When I read Prime Minister Benjamin Netanyahu's assertion that Israel has a problem with "job-seekers from Africa" rather than refugees who seek asylum, I thought about J.
I recalled the afternoon I spent with him in south Tel Aviv, listening for hours as he told how he'd gotten there from Darfur in Sudan. About the attacks on his village by the Janjaweed militias and Sudanese government forces; about fleeing to a UN camp that the Janjaweed also attacked; about his trek, walking night after night for weeks, to the Egyptian border; about the Sudanese intelligence agents in Cairo who targeted Darfuri refugees; about another journey by night in Sinai to the Israeli border; about how he wanted to go home and how he knew he'd be killed if he did.
And I thought about Y., who told me his story in one long rush of words, in the park across the street from the Tel Aviv bus station. He was an Eritrean in his 30s, who'd joined the army before his country drifted toward totalitarianism.
The first time he was jailed was after he asked why soldiers only got 10 days furlough a year to see their families. The third time was after he asked why journalists had been jailed without trial.
When he was released from prison, he was assigned to a base near the Sudanese border. He fled, and kept going through Sudan to Egypt, where he heard that you could pay smugglers to take you to a democratic country called Israel, "where Jews, Christians and Muslims could live together." So he crossed yet another border. When the Israeli soldiers who found him gave him food, he thought they were practically angels because they treated him like a human being.
These, according to our prime minister, are the immigrants coming only for jobs, not for refuge from persecution.
Netanyahu made his remarks about "illegal job seekers" and Israel's right to protect its borders last week, when he was asked in New York about the High Court's recent decision overturning two anti-refugee amendments to the Prevention of Infiltration Law: One allowing the state to jail new "infiltrators" for a year without trial; the other allowing it to keep more veteran infiltrators in the Holot "open facility" in the Negev, a prison in all but name.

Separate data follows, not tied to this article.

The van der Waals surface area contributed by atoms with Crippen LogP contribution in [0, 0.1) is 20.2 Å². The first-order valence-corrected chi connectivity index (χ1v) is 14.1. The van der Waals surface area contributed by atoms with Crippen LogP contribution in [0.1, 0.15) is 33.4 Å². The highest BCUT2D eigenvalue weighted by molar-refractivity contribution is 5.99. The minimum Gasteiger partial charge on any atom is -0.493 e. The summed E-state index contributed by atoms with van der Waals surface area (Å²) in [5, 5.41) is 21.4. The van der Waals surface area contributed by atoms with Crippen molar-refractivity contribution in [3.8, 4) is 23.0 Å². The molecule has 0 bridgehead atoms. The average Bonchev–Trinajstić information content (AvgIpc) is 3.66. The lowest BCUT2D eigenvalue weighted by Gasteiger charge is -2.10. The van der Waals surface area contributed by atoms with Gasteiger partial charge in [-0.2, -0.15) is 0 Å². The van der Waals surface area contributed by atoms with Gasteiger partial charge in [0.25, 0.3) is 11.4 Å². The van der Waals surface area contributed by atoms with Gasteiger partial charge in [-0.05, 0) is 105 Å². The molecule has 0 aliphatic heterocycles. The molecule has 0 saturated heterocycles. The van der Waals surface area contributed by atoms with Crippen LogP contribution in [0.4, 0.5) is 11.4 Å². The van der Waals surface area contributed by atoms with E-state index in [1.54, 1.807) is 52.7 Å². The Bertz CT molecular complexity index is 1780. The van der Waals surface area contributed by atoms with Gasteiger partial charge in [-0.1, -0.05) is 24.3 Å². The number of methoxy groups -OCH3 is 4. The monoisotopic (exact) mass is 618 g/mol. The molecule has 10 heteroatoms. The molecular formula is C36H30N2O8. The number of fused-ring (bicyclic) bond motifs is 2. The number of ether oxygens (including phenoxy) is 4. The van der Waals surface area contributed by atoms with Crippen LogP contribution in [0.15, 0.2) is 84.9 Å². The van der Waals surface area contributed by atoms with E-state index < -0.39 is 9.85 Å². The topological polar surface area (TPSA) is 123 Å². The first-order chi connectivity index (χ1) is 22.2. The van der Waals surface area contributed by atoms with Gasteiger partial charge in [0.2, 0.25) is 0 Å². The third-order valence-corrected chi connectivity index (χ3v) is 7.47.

The week between Rosh Hashanah and Yom Kippur would have been an appropriate time for Netanyahu to engage in introspection about his government's errors. Instead he seems set on finding a new way to circumvent the judgment of the earthly court.
In the seasonal spirit of forgiveness, though, let's accept that Netanyahu really believes in a country's unlimited prerogative to seal its borders, and that he's merely ignorant of the meaning of international law.
But forgiveness has limits. One can only attribute his insistence that the 50,000 or so Sudanese and Eritreans in the country are all economic immigrants to dishonesty. And his underlying attitude toward the refugee issue points to what's truly pernicious in his constant references to the Holocaust.
Contrary to what Netanyahu implied, national sovereignty isn't absolute. It's limited by law. The part of international law created by treaties is a textbook example of a social contract. Countries agree to give up freedom of action to create a world with less conflict and cruelty.
Israel is a signatory to the 1951 Convention Relating to the Status of Refugees, and to the 1967 protocol expanding it. As a guide to those treaties by the UN High Commissioner on Refugees explains, one of the basic rights of people fleeing persecution is "not to be punished for illegal entry into the territory of a contracting state." Under the social contract, Israel has ceded some control of its borders.
But then, Netanyahu claimed in New York that Israel allows legitimate "asylum seekers like those from Syria" to enter its territory. (Apparently he was referring to people wounded in the Syrian civil war who have received treatment here.) He just denies that the Sudanese and Eritreans are legitimate.
As the Supreme Court ruling notes, though, the Interior Ministry has evaded dealing with most requests by Sudanese and Eritrians for refugee status. Of those on which it has ruled, it has approved two out off 444 applications by Eritreans, and none by Sudanese.
Worldwide, the acceptance rate for Eritrean asylum seekers is 82 percent, and for Sudanese 68 percent. In other words, government policy under Netanyahu is to ignore the facts.
Israel, along with international Jewish organizations, took an active role in formulating the convention on refugees. The reason was clear: Before, during and after the Holocaust, Jews were victims of nations asserting their unlimited right to seal their borders. Jews knew that there was a greater right to safe haven.
Except for Menachem Begin, no Israeli prime minister has called up the memory of the Holocaust more often than Netanyahu. He uses it to justify Israeli actions and to demand that the world remove threats to Israel. Heaven knows, such threats exist.
But in his rhetoric, the memory of the immense crime imposes responsibilities only toward Jews, not toward human beings as such. It does not serve as a reminder that Jews, too, have an obligation to those fleeing the threat of murder – and that as prime minister of a Jewish state, he must meet that obligation.
Gershom Gorenberg is the author of "The Unmaking of Israel" and "The Accidental Empire: Israel and the Birth of the Settlements, 1967-1977." Follow him on Twitter.
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